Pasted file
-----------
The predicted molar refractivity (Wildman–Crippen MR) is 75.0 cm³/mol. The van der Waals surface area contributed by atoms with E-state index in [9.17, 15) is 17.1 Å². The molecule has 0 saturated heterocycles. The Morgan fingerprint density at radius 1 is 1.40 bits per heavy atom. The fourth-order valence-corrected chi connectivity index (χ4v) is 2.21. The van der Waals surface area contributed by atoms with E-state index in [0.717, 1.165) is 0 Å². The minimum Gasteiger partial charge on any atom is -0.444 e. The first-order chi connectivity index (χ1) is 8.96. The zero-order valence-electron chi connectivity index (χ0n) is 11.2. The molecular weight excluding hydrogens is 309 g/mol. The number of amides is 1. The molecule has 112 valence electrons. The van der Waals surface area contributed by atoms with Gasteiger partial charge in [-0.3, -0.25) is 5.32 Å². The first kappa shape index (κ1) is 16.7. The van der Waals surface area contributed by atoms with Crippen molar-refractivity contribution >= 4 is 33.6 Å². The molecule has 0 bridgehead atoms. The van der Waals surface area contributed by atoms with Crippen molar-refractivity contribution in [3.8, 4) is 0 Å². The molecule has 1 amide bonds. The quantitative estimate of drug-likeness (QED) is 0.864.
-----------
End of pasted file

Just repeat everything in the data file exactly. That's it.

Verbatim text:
The predicted molar refractivity (Wildman–Crippen MR) is 75.0 cm³/mol. The van der Waals surface area contributed by atoms with E-state index in [9.17, 15) is 17.1 Å². The molecule has 0 saturated heterocycles. The Morgan fingerprint density at radius 1 is 1.40 bits per heavy atom. The fourth-order valence-corrected chi connectivity index (χ4v) is 2.21. The van der Waals surface area contributed by atoms with E-state index in [0.717, 1.165) is 0 Å². The minimum Gasteiger partial charge on any atom is -0.444 e. The first-order chi connectivity index (χ1) is 8.96. The zero-order valence-electron chi connectivity index (χ0n) is 11.2. The molecular weight excluding hydrogens is 309 g/mol. The number of amides is 1. The molecule has 112 valence electrons. The van der Waals surface area contributed by atoms with Gasteiger partial charge in [-0.3, -0.25) is 5.32 Å². The first kappa shape index (κ1) is 16.7. The van der Waals surface area contributed by atoms with Crippen molar-refractivity contribution >= 4 is 33.6 Å². The molecule has 0 bridgehead atoms. The van der Waals surface area contributed by atoms with Crippen molar-refractivity contribution in [3.8, 4) is 0 Å². The molecule has 1 amide bonds. The quantitative estimate of drug-likeness (QED) is 0.864.